Consumer Confidence

Highlights. The October consumer confidence report is strong throughout, led by a 5.3 point jump in the headline index to 125.9 which is a 17-year high. Jobs and income are the keys to October’s report. The assessment of October’s jobs market is unusually favorable with only 17.5 percent of the sample saying jobs are hard to get, which is very low and down 1/2 percentage point from September.

This reading will firm expectations for strength in Friday’s employment report. Another positive is confidence in the outlook for the jobs market where pessimists are making up an increasingly smaller share, at only 11.8 percent.

The strong jobs market is translating into expectations for rising income. Here too pessimists are making up a smaller share, at only 7.4 percent. And jobs are not the only positive for income as the sample is increasingly bullish on the stock market, at a very wide 42.1 percent bulls vs 23.2 percent bears.

Another strength is a jump in plans to buy autos, up 1 percentage point to 13.1 percent and perhaps suggesting that hurricane-replacement demand is still at play in what may be a positive for tomorrow’s unit auto sales. A major weakness in the report is inflation expectations which are down 2 tenths to 4.7 percent which is very low for this reading.

Consumer spending has never lived up to the enormous strength in consumer confidence but the shopping year is still far from over and today’s results should give retailers a lift going into the holidays.

Market Consensus Before Announcement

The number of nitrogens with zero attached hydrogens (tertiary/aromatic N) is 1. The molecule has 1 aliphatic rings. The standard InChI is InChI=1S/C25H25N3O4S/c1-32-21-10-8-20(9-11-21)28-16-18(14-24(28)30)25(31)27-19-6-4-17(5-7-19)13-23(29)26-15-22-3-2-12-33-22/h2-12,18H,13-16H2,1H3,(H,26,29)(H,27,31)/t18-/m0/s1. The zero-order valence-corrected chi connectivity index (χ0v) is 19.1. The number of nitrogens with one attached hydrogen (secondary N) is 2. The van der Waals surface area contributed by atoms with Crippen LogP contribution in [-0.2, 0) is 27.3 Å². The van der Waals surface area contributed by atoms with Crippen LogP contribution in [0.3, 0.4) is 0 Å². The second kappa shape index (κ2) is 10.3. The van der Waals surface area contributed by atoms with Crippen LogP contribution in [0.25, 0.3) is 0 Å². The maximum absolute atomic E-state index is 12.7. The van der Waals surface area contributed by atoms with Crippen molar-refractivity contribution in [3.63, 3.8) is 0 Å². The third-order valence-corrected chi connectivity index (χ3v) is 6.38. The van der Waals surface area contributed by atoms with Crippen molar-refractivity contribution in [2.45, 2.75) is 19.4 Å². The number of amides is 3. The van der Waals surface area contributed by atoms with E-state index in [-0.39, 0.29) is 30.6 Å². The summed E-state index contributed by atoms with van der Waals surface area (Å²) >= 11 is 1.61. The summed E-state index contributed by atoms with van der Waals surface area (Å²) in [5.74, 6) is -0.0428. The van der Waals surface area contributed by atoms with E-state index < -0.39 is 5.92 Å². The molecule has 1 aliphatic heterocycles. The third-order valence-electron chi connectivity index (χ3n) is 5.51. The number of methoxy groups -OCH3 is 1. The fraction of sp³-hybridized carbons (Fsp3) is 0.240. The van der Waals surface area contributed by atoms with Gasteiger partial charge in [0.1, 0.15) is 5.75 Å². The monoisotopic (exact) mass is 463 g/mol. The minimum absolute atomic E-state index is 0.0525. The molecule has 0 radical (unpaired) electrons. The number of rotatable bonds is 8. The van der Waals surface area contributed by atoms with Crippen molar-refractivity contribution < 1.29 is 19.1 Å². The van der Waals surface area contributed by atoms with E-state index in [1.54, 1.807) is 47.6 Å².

Consumer confidence in September was pulled down only slightly by weakness in hurricane states, otherwise readings remained unusually strong especially labor market assessments. The Econoday consensus is calling for a gain in October, to 121.0 vs September’s 119.8.


The Conference Board compiles a survey of consumer attitudes on the economy. The headline Consumer Confidence Index is based on consumers’ perceptions of current business and employment conditions, as well as their expectations for six months hence regarding business conditions, employment, and income. Three thousand households across the country are surveyed each month. In general, while the level of consumer confidence is associated with consumer spending, the two do not move in tandem each and every month.


The pattern in consumer attitudes can be a key influence on stock and bond markets. Consumer spending drives two-thirds of the economy and if the consumer is not confident, the consumer will not be willing to pull out the big bucks. Confidence impacts consumer spending which affects economic growth. For stocks, strong economic growth translates to healthy corporate profits and higher stock prices. For bonds, the focus is whether economic growth goes overboard and leads to inflation. Ideally, the economy walks that fine line between strong growth and excessive (inflationary) growth.

This balance was achieved through much of the nineties. For this reason alone, investors in the stock and bond markets enjoyed huge gains during the bull market of the 1990s. Consumer confidence did shift down in tandem with the equity market between 2000 and 2002 and then recovered in 2003 and 2004. In 2008 and 2009, the credit crunch and past recession led confidence downward with consumer spending contracting in tandem. More recently during the economic recovery, consumer confidence has edged back up but has been outpaced by improvement in spending.

Since consumer spending accounts for such a large portion of the economy, the markets are always eager to know what consumers are up to and how they might behave in the near future. The more confident consumers are about the economy and their own personal finances, the more likely they are to spend. It’s easy to see how this index of consumer attitudes gives insight to the direction of the economy. Just note that changes in consumer confidence and retail sales don’t move in tandem month by month.

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